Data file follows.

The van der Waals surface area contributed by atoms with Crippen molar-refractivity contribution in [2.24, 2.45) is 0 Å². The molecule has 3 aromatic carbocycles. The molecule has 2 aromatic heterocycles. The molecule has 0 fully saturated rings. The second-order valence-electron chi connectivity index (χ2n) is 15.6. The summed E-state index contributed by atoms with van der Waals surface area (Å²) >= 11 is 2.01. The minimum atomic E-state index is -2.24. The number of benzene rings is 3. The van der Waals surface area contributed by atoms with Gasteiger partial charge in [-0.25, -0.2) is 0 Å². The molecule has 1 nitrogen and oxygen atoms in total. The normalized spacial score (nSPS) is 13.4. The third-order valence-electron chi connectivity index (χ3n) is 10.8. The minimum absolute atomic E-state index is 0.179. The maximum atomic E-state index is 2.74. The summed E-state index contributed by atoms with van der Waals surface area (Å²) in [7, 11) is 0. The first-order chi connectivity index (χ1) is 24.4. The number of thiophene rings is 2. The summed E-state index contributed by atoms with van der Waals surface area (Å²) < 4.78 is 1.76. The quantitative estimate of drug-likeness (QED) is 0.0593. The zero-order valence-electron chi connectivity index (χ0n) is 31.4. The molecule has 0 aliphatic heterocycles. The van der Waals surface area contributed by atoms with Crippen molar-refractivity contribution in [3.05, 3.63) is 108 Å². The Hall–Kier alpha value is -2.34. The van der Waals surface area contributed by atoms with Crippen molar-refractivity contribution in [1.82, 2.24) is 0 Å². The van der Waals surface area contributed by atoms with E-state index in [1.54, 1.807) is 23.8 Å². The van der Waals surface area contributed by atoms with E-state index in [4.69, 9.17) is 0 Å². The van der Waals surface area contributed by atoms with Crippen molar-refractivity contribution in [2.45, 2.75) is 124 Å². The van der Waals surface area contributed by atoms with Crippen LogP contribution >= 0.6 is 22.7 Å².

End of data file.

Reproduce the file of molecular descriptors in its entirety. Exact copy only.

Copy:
The van der Waals surface area contributed by atoms with Crippen molar-refractivity contribution in [2.24, 2.45) is 0 Å². The molecule has 3 aromatic carbocycles. The molecule has 2 aromatic heterocycles. The molecule has 0 fully saturated rings. The second-order valence-electron chi connectivity index (χ2n) is 15.6. The summed E-state index contributed by atoms with van der Waals surface area (Å²) >= 11 is 2.01. The minimum atomic E-state index is -2.24. The number of benzene rings is 3. The van der Waals surface area contributed by atoms with Gasteiger partial charge in [-0.25, -0.2) is 0 Å². The molecule has 1 nitrogen and oxygen atoms in total. The normalized spacial score (nSPS) is 13.4. The third-order valence-electron chi connectivity index (χ3n) is 10.8. The minimum absolute atomic E-state index is 0.179. The maximum atomic E-state index is 2.74. The summed E-state index contributed by atoms with van der Waals surface area (Å²) in [7, 11) is 0. The first-order chi connectivity index (χ1) is 24.4. The number of thiophene rings is 2. The summed E-state index contributed by atoms with van der Waals surface area (Å²) < 4.78 is 1.76. The quantitative estimate of drug-likeness (QED) is 0.0593. The zero-order valence-electron chi connectivity index (χ0n) is 31.4. The molecule has 0 aliphatic heterocycles. The van der Waals surface area contributed by atoms with Crippen molar-refractivity contribution in [3.05, 3.63) is 108 Å². The Hall–Kier alpha value is -2.34. The van der Waals surface area contributed by atoms with Crippen molar-refractivity contribution in [1.82, 2.24) is 0 Å². The van der Waals surface area contributed by atoms with E-state index in [1.54, 1.807) is 23.8 Å². The van der Waals surface area contributed by atoms with E-state index in [4.69, 9.17) is 0 Å². The van der Waals surface area contributed by atoms with Crippen molar-refractivity contribution in [2.45, 2.75) is 124 Å². The van der Waals surface area contributed by atoms with Crippen LogP contribution >= 0.6 is 22.7 Å².